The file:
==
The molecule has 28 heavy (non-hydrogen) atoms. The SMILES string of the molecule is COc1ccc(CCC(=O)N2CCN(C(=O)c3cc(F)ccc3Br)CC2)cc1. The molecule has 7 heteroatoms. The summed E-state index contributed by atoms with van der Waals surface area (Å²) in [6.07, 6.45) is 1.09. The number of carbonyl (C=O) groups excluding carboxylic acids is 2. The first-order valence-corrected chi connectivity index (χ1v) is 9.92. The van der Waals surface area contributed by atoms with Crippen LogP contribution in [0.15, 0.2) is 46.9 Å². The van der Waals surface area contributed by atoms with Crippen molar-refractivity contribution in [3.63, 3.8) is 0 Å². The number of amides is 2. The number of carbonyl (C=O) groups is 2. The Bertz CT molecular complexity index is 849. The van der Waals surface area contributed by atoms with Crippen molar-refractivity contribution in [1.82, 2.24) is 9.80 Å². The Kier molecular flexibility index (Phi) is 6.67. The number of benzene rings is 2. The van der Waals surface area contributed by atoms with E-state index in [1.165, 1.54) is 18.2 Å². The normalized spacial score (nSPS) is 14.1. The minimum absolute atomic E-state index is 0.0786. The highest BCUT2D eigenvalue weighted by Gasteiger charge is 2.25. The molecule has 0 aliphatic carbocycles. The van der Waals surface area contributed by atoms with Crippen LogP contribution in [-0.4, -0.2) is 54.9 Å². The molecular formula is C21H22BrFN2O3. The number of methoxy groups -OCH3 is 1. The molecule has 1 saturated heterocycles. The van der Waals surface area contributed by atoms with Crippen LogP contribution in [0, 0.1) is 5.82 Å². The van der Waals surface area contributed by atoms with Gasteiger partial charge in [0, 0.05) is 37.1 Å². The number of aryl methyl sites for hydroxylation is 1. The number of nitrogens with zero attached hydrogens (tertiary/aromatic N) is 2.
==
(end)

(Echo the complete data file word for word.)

The molecule has 28 heavy (non-hydrogen) atoms. The SMILES string of the molecule is COc1ccc(CCC(=O)N2CCN(C(=O)c3cc(F)ccc3Br)CC2)cc1. The molecule has 7 heteroatoms. The summed E-state index contributed by atoms with van der Waals surface area (Å²) in [6.07, 6.45) is 1.09. The number of carbonyl (C=O) groups excluding carboxylic acids is 2. The first-order valence-corrected chi connectivity index (χ1v) is 9.92. The van der Waals surface area contributed by atoms with Crippen LogP contribution in [0.15, 0.2) is 46.9 Å². The van der Waals surface area contributed by atoms with Crippen molar-refractivity contribution in [3.63, 3.8) is 0 Å². The number of amides is 2. The number of carbonyl (C=O) groups is 2. The Bertz CT molecular complexity index is 849. The van der Waals surface area contributed by atoms with Crippen molar-refractivity contribution in [1.82, 2.24) is 9.80 Å². The Kier molecular flexibility index (Phi) is 6.67. The number of benzene rings is 2. The van der Waals surface area contributed by atoms with E-state index in [1.165, 1.54) is 18.2 Å². The normalized spacial score (nSPS) is 14.1. The minimum absolute atomic E-state index is 0.0786. The highest BCUT2D eigenvalue weighted by Gasteiger charge is 2.25. The molecule has 0 aliphatic carbocycles. The van der Waals surface area contributed by atoms with Crippen LogP contribution in [-0.4, -0.2) is 54.9 Å². The molecular formula is C21H22BrFN2O3. The number of methoxy groups -OCH3 is 1. The molecule has 1 saturated heterocycles. The van der Waals surface area contributed by atoms with Crippen LogP contribution in [0, 0.1) is 5.82 Å². The van der Waals surface area contributed by atoms with Gasteiger partial charge in [0, 0.05) is 37.1 Å². The number of aryl methyl sites for hydroxylation is 1. The number of nitrogens with zero attached hydrogens (tertiary/aromatic N) is 2.